How does lighting enhance the already elaborated set?
I am finding that the drops have apparent color and they have layers of color. It is a little bit like an actor’s skin. When I light a show, I always seek to find what the skin tones are like. In this case, it is mostly Caucasians and Asians. So I’m looking to find the commonality in the skin tones. The drops have the same layers of color that you find in somebody’s skin. So I turn on slightly various colors and discover new colors in the drop which is great because then we can emphasize what is important for each moment.
How does lighting help bring the performance or the singer closer to the audience, or make the connection to them?
We are always seeking to make the performer feel closer in the same way a musician wants the soloist to be as close to the listener as possible. I am trying to get the singer as close to the audience as possible. That is done through two things: overall composition on stage, and the manipulation of light right on the singer. These are often two very different pieces of the work. Similar to light in a European painting: you have a primary focus – what am I supposed to look at right now, then you might have a secondary focus, you might have third and fourth levels of focus, meaning as I look around that stage picture, I see that right away, I notice this, then if I pause I notice this, and later on I notice that. I’m always trying to get that in the pictures: what is the primary, secondary, tertiary areas of focus. And then get to the fourth level as well. That is all a case of balancing, in real time, people moving through three dimensional space.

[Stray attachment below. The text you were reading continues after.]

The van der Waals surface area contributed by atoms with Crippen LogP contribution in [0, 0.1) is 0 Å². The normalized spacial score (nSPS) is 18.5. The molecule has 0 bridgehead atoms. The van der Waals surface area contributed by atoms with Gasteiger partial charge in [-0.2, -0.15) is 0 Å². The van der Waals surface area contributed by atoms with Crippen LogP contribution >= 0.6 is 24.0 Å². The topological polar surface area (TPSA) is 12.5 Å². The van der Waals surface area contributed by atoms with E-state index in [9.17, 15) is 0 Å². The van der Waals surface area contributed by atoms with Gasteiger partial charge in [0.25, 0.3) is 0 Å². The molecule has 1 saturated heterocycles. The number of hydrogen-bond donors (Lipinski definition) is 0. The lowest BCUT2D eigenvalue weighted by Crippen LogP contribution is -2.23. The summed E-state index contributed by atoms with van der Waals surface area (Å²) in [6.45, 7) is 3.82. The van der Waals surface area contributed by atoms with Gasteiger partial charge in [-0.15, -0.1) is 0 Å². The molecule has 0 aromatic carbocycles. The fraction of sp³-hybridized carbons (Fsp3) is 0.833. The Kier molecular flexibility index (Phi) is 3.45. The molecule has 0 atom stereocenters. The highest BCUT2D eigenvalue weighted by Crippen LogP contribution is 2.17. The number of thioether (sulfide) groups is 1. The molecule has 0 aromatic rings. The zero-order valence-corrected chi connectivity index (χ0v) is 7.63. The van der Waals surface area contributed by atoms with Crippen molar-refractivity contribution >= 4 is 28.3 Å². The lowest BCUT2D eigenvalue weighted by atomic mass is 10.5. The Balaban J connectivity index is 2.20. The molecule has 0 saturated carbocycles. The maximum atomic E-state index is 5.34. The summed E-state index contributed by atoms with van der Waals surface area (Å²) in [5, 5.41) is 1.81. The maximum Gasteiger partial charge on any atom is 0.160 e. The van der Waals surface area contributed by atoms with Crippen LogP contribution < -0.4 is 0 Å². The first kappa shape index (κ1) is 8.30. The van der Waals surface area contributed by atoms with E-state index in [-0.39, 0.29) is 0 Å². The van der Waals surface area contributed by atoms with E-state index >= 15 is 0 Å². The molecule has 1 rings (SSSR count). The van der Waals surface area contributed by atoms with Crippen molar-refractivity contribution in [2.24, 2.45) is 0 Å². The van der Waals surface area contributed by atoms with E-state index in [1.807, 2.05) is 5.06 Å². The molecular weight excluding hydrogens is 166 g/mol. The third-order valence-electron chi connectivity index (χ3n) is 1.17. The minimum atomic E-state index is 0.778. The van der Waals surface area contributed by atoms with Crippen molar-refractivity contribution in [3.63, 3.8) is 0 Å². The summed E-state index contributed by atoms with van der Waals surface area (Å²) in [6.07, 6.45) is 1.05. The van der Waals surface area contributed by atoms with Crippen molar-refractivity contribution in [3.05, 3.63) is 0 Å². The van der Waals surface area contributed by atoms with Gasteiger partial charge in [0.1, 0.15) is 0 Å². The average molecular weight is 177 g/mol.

What is it like to work with bamboo?
It is very pleasant. We have panels covered in bamboo and real bamboo to emulate the tree. Both are working out well. Sometimes on stage you worry about such a small element such as the thin bamboo tree not reading, not being clear as it is far off the stage from the audience. In this case, we add a little light on those panels and it comes across really well.
I think all the paintings on the show are top-notch, really beautifully made, whether it is the bamboo or the yellow wall paper, the gorgeous autumn and spring drops, the gold drop with fabrics. They have so much gorgeous details. By the time we get to the finale drop, it is a perfect extension of everything that we are looking at all night.
Todd Hensley has supervised theatre consulting services for over 350 projects since joining Schuler Shook in 1988. He brings a 30-year background in theatrical production and facilities design to his consulting work. His continued involvement in professional theatre informs his work as a consultant and strengthens Schuler Shook’s ongoing connection to the performing arts. His background includes theatrical lighting design for such companies as The Goodman, Victory Gardens, and Northlight Theatres in Chicago, and opera companies in Chicago; Miami; San Diego; Washington, D.C.; Minnesota; Cleveland; Milwaukee; Tulsa; and Virginia.
Todd has been a guest lecturer for architecture classes at the University of Kansas, the Illinois Institute of Technology, and the Illinois Institute of Art and has taught theatre courses at DePaul University.
Read the Vietnamese version.